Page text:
It's safe to say that sports fans in the United States (and Canada) have learned more about lockouts during the past two years than they ever wanted to know.

Two of the four major sporting leagues have succumbed to lockouts since 2011, with both the NBA and the NHL cutting a season short because of the inability to work out a deal.

The work stoppages have been a drain for the teams, fans and the media, but what about local economies?

Business Insider recently combed through the exhaustive review of the NBA lockout published by The Bureau of Labor Statistics, and the findings are quite interesting.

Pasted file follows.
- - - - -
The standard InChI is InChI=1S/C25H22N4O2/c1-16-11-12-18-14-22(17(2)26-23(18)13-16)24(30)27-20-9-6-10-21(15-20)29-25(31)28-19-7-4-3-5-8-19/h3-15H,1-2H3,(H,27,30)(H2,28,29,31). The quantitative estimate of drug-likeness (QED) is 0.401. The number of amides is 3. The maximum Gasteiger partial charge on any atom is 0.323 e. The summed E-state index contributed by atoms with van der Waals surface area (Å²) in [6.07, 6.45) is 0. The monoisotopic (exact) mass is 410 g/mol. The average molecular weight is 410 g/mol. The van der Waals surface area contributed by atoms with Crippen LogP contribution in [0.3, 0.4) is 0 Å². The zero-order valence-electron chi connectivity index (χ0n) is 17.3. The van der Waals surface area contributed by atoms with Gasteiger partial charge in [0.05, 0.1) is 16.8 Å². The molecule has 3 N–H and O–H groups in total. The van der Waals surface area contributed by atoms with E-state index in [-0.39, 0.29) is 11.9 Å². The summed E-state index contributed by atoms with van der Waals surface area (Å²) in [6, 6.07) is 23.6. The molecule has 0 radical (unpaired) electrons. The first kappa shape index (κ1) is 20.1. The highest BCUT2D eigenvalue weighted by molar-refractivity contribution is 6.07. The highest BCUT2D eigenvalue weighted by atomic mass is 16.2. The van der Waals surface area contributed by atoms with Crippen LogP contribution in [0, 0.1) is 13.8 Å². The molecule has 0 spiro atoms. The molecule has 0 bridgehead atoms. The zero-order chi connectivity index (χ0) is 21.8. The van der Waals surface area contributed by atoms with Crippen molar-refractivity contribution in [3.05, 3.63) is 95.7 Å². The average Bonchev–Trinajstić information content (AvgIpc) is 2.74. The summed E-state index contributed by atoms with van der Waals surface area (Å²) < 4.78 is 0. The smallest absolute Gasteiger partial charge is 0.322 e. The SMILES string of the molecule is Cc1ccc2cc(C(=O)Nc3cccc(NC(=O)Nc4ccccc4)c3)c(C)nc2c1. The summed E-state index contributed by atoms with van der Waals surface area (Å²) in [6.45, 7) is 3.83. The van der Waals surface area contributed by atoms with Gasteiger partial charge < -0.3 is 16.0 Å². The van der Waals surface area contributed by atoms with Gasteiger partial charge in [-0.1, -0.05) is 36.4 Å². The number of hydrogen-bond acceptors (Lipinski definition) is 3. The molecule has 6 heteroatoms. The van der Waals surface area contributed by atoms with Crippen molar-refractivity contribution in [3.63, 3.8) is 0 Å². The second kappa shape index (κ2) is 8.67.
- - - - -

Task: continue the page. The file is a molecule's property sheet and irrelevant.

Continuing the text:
The NBA lockout resulted in the cancellation of 16 games per team, but the study found that even if the entire season had been scrapped, it likely would have had little affect on the economy of NBA cities. The authors cite a 2000 study by Dennis Coates and Brad R. Humphreys that suggests that work stoppages in professional football and baseball had little economic impact on the city itself.

Sometimes the cities even benefitted from the lockout.

The reasoning is twofold. Without the option of sporting entertainment, fans tend to spend money elsewhere in the city. The city itself also saves the cost of having to provide security for the sporting events.

Somehow we don't think this will provide much solace to hockey-starved fans, although if you are looking for a silver lining to the NHL lockout, this is it.

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Tags:
Labor, NBA, NHL